A Historical Site And Museum Guide For Chicago

Chicago is the land of plenty when it comes to historical sites and museums. Here's a listing of the various sites and their offerings.

Chicago keeps visitors hopping with its vast array of historical sites and museums. You'll find both the well-known and the unusual in the Windy City.

Adler Planetarium

Opened in 1930 as the first Planetarium in the Western Hemisphere, the Adler Planetarium and Astronomy Museum fuels the imagination of its visitors with all new exhibits, state-of-the-art computer technology in the world's first StarRider Theater, while showcasing Adler's renowned collection of historical astronomy artifacts.

(1300 S. Lake Shore Dr., (312) 922-STAR)

American Indian Center of Chicago

The American Indian Center provides cultural programs throughout the year. Visitors can enjoy arts & crafts exhibits, beading workshops, Pow Wows and other special activities.

(1630 W. Wilson Ave., 773-275-5871)

Art Institute of Chicago

One of the world's finest art collections dating from 3,000 B.C. through the 1990s. Famous French Impressionist paintings and drawings, plus fine and decorative arts from America, Europe, Africa, Asia and Latin America; photography, textiles and architectural works.

(111 S. Michigan Ave., 312-443-3600)

Balzekas Museum of Lithuanian Culture

Kids can see what life was like in a Lithuanian rural countryside, visit the library, see textiles and jewelry, art, maps and more.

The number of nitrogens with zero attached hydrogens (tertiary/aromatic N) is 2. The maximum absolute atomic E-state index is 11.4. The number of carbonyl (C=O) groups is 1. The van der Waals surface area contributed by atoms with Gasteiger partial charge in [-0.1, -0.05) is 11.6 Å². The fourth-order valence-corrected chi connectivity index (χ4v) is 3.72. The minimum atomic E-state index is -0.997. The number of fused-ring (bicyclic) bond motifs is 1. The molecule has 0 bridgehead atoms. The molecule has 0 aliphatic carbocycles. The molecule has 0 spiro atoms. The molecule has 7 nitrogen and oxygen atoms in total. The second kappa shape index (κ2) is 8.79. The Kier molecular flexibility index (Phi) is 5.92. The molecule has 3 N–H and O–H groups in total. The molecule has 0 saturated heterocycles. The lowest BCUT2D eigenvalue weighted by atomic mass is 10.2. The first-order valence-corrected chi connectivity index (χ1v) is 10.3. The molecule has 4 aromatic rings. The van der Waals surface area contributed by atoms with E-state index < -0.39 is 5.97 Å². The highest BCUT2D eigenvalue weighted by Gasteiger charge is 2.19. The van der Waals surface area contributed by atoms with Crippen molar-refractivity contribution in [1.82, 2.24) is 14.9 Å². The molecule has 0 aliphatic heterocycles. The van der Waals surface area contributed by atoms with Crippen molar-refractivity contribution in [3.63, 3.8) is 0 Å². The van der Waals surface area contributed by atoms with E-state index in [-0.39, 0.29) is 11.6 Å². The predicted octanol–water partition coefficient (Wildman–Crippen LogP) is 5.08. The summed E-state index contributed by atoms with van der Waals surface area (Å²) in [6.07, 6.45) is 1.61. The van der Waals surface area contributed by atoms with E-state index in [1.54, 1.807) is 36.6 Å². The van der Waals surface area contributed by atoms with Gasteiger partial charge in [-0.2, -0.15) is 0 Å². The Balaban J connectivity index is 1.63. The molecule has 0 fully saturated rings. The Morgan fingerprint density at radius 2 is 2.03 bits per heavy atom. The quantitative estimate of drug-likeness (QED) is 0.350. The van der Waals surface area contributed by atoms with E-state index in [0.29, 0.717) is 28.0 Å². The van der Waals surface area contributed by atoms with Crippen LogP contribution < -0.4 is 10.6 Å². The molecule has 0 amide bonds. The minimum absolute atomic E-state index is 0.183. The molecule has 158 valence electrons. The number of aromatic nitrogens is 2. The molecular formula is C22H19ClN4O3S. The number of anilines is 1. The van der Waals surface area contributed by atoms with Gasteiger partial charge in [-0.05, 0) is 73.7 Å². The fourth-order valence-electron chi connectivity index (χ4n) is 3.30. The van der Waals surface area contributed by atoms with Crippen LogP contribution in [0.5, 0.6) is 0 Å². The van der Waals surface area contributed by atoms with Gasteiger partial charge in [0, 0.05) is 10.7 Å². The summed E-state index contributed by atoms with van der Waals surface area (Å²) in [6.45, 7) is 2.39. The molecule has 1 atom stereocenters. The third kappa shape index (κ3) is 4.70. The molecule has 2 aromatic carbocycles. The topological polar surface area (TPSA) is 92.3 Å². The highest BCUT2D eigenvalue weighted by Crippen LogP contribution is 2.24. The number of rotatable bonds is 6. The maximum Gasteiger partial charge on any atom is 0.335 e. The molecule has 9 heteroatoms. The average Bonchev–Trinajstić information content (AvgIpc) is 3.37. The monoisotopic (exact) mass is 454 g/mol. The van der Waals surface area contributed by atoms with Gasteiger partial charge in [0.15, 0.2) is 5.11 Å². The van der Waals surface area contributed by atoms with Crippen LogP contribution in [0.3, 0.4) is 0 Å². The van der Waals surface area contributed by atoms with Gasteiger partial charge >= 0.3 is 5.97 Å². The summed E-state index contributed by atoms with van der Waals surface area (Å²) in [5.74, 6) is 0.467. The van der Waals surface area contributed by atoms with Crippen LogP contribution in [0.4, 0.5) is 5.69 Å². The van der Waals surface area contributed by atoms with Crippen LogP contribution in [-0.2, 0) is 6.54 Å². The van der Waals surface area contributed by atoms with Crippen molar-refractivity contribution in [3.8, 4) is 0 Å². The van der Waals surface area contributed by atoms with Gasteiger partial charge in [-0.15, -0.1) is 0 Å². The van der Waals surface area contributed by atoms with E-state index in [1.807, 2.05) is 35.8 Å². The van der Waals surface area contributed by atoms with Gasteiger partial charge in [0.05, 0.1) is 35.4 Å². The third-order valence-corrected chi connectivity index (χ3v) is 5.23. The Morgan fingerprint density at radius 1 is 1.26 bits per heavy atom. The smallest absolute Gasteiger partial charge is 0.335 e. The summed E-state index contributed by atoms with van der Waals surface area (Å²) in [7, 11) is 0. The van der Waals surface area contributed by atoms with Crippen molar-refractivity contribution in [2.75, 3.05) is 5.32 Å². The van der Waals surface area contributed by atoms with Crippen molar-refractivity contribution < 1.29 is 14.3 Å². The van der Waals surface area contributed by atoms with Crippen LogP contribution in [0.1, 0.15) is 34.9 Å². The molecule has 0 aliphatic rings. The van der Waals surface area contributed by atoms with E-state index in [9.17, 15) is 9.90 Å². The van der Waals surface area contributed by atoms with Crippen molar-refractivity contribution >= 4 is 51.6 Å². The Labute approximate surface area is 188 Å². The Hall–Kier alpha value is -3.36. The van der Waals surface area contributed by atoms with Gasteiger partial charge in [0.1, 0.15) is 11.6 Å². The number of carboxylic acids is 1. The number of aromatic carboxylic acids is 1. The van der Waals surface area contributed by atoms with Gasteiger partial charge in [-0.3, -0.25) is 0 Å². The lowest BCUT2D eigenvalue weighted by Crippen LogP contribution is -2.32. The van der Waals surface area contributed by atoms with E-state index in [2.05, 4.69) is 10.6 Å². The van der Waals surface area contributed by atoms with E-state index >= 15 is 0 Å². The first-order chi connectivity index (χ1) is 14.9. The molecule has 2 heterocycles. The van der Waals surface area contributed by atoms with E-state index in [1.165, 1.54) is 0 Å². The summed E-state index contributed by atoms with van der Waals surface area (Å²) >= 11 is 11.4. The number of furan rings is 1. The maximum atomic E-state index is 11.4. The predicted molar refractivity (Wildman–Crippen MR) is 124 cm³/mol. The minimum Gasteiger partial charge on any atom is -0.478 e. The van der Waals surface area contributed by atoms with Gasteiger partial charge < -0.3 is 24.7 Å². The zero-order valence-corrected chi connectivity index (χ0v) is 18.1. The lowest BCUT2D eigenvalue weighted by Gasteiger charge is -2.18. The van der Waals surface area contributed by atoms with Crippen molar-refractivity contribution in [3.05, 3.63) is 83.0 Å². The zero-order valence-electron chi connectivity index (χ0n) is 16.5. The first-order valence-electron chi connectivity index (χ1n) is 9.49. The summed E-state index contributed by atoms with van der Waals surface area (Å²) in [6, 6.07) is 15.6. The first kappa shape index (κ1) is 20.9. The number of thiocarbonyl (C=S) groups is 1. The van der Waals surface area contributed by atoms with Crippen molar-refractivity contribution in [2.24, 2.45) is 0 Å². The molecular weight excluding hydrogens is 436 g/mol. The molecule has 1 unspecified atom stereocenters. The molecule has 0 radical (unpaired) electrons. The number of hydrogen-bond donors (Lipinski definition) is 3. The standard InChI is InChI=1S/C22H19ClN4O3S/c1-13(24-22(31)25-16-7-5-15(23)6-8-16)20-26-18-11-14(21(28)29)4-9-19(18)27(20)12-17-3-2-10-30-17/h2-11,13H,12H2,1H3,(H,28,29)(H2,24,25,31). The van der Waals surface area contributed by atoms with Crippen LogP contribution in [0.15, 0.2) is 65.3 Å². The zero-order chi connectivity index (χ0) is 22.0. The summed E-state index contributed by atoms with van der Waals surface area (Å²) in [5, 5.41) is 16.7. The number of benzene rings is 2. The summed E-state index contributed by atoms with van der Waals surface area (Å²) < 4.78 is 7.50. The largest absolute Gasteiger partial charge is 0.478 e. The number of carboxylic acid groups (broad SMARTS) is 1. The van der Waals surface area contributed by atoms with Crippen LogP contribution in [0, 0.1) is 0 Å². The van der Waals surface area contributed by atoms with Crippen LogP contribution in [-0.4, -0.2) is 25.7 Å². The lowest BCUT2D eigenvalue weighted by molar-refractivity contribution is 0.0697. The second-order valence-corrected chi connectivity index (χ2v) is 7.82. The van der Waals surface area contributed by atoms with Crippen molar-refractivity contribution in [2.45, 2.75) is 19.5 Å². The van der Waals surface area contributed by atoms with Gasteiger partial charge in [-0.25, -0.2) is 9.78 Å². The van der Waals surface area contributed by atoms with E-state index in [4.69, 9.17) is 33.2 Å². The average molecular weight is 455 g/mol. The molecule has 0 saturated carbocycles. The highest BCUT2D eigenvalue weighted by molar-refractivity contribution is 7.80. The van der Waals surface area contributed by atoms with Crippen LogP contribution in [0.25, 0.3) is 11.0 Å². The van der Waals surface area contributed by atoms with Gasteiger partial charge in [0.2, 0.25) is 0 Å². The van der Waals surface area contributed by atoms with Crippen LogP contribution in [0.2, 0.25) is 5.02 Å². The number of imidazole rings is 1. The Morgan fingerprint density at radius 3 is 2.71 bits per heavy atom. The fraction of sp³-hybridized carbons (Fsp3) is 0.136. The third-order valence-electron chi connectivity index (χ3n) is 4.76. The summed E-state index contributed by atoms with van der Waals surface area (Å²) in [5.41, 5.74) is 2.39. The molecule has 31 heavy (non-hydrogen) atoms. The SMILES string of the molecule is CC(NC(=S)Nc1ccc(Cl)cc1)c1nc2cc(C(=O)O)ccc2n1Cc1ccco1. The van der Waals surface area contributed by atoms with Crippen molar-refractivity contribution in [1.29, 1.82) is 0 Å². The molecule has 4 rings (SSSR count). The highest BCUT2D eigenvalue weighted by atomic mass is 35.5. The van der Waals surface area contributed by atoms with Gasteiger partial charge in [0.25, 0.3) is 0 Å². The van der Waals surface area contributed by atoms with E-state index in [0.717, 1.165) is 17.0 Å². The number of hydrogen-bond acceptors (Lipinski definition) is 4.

(6500 S. Pulaski Rd., 773-582-6500)

Buckingham Fountain

This Chicago landmark spouts 14,000 gallons of water every minute through its 133 jets throughout the summer and early fall. At night enjoy a light show.

(In Grant Park. Bordered by Lake Shore, Balbo and Columbus drives and Jackson Boulevard)

Chicago Children's Museum

With 14 interactive exhibits and new activities daily, the Chicago Children's Museum is a special place of education, exploration, stimulation and delight for children and adults. Exhibits include: BIG Backyard, The Allstate Foundation Presents "Play It Safe," Dinosaur Expedition, WaterWays, Kovler Family Climbing Schooner, Inventing Lab, Face to Face: Dealing with Prejudice and Discrimination, Under Construction, Playmaze, Treehouse Trails, and Kraft Artabounds Studio and Gallery.

(Navy Pier - 700 E. Grand Ave. , 312-527-1000)

Chicago Historical Society

The CHS is the city's oldest cultural institution and keeper of its memories. Visit the museum to trace Chicago's growth from wilderness outpost to the architectural, cultural and social mecca of our times.

(Clark St. at North Ave., 312-642-4600)

Chicago Cultural Center

An architectural showplace for the visual and performing arts. This building once housed the main Chicago Public library. Now, it hosts more than 600 free art programs annually.

(77 E. Randolph St., 312-744-6630)

Chicago Main Post Office

This is the place to find out what happens to the cards and letters you send. The 90- to 120-minutes tour includes a look at the mail sorting process, the latest automated equipment and an enormous stamp collection.

(433 W. Harrison St., 312-983-7550)

Chicago Water Tower

The Chicago Water Tower is a notable Chicago landmark that was built in 1869 and survived the great 1871 Chicago Fire. The building looks more like a palace than a water tower and features several small towers and lovely limestone brickwork. The tower is 154 feet in height and stands quite small against the area's skyscrapers. The tower no longer functions, but it was chosen by the American Water Works Association as the first American Water Landmark in the United States.

(800 N. Michigan Ave.)

David and Alfred Smart Museum

The permanent collection of this museum ranges from Neolithic pots to contemporary art. In the museum's outdoor sculpture garden, children can play and families can picnic on the lawn.

(5550 S. Greenwood, Univ. of Chicago, 773-702-0200)